• Expand “Attributes” and select “QueueSize”. The QueueSize count should keep increasing as chat messages are received by ActiveMQ server. You will have to hit the Refresh button to update the count.

FYI, Integrating Flex and RabbitMQ using STOMP is another Flex STOMP example that sends an image file instead of just text chat messages. Here are the Flex SDK compilation commands for the example STOMP Image Share source:

mxmlc.exe -source-path=.\src\ -library-path+=.\libs\Stomp.swc .\src\ImageSender.mxml -output .\bin\ImageSender.swf
mxmlc.exe -source-path=.\src\ -library-path+=.\libs\Stomp.swc .\src\ImageReceiver.mxml -output .\bin\ImageReceiver.swf
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Javascript to JSON to PHP (and back)

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I was working on a little project that involved having a javascript client talk to a PHP backend using the JSON format. Of course, the first thing I did was to google for a simple example of this. Unfortunately, the info was scattered across several sites so it required some detective work to stitch together all the different data to get a working example.

To hopefully save you the time, I will provide a working example of how to get Javascript to talk to PHP using JSON. I will follow the time-honored tradition of providing a Hello World example. Even though it is very boring, it does demonstrate the bare essentials of the code.

Below is the Hello World PHP server script (let us call it “hello.php”). It parses a JSON-formatted post body and responds in kind.

<?php

// Retrieve the request body
// The request body is expected to look like:
// {
//   "firstName" : "John",
//   "lastName" : "Doe"
// }
$reqBodyJSON = @file_get_contents('php://input');
$reqObj = json_decode($reqBodyJSON);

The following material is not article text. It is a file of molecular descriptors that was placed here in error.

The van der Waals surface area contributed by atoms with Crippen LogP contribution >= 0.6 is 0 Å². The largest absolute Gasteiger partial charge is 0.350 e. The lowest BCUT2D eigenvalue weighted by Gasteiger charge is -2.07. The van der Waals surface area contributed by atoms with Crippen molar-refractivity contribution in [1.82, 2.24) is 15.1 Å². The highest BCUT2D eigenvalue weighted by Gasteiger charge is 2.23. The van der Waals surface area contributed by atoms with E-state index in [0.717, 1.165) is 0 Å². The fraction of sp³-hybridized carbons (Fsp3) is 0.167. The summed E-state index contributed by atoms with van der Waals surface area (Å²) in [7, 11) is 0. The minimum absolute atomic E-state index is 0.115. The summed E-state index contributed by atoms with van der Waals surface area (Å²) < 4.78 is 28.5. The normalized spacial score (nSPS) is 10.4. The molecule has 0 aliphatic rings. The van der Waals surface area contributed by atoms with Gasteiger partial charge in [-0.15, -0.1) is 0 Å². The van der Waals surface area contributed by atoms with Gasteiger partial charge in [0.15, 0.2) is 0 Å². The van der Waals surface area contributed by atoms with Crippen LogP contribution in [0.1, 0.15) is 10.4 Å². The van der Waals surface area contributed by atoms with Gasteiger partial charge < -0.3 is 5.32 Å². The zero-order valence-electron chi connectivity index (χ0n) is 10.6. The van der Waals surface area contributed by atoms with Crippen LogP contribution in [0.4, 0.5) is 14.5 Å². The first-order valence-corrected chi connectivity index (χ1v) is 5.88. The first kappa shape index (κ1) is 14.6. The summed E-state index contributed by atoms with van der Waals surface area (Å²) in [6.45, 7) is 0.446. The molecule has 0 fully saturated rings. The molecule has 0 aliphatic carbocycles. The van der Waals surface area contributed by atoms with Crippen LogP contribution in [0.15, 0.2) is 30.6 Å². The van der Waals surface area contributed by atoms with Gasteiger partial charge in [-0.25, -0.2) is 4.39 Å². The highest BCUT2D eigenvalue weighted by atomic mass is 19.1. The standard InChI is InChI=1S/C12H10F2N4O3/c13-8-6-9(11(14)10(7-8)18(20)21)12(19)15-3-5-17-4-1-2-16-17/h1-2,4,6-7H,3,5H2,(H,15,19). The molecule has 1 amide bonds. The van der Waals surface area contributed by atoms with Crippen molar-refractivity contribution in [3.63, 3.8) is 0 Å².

// Retrieve the first and last name
$firstName = $reqObj->firstName;
$lastName = $reqObj->lastName;

// Construct our json response which will be an array
// of two possible replies
$response = array(
   "friend" => "Hi, ".$firstName."!  I'm glad to see you!",
   "foe" => "Goodbye, Mr. ".$lastName."!  Go away, please!"
);

// Output json response header and body
header('Content-type: application/json');
echo json_encode($response);

?>

Below is the Hello World HTML and Javascript client (let us call it “hello.html”). It will call the PHP server and display one of the two returned responses (selected randomly). The client uses a lightweight javascript framework called Prototype to facilitate the Ajax call to the server; we will need the “prototype.js” to be placed on the server for retrieval by the javascript client.

<html>
<head>
<meta http-equiv="content-type" content="text/html; charset=UTF-8"/>
<title>Hello World!</title>

<script type="text/javascript" src="prototype.js"></script>
<script type="text/javascript">

function sayHello() {
  // Retrieve the values from the form
  var first = document.getElementById("firstName").value;
  var last = document.getElementById("lastName").value;

  // Construct request object
  var reqObj = {